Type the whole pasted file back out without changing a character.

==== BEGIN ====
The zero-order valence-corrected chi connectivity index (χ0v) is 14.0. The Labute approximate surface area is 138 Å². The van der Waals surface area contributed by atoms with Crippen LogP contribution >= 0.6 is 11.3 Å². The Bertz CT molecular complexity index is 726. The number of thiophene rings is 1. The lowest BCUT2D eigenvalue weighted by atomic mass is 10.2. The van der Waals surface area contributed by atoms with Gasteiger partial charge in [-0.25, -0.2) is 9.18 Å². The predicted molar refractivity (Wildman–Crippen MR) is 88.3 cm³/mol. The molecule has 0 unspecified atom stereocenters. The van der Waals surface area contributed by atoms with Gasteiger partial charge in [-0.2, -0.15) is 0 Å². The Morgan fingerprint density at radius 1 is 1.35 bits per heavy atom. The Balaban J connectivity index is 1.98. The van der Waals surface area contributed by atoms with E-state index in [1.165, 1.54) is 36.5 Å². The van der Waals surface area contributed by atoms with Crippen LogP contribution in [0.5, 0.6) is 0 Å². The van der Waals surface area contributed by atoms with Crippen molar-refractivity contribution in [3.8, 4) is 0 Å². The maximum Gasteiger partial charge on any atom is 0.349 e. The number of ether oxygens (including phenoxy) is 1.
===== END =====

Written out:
The zero-order valence-corrected chi connectivity index (χ0v) is 14.0. The Labute approximate surface area is 138 Å². The van der Waals surface area contributed by atoms with Crippen LogP contribution >= 0.6 is 11.3 Å². The Bertz CT molecular complexity index is 726. The number of thiophene rings is 1. The lowest BCUT2D eigenvalue weighted by atomic mass is 10.2. The van der Waals surface area contributed by atoms with Gasteiger partial charge in [-0.25, -0.2) is 9.18 Å². The predicted molar refractivity (Wildman–Crippen MR) is 88.3 cm³/mol. The molecule has 0 unspecified atom stereocenters. The van der Waals surface area contributed by atoms with Gasteiger partial charge in [-0.2, -0.15) is 0 Å². The Morgan fingerprint density at radius 1 is 1.35 bits per heavy atom. The Balaban J connectivity index is 1.98. The van der Waals surface area contributed by atoms with E-state index in [1.165, 1.54) is 36.5 Å². The van der Waals surface area contributed by atoms with Crippen LogP contribution in [0.5, 0.6) is 0 Å². The van der Waals surface area contributed by atoms with Crippen molar-refractivity contribution in [3.8, 4) is 0 Å². The maximum Gasteiger partial charge on any atom is 0.349 e. The number of ether oxygens (including phenoxy) is 1.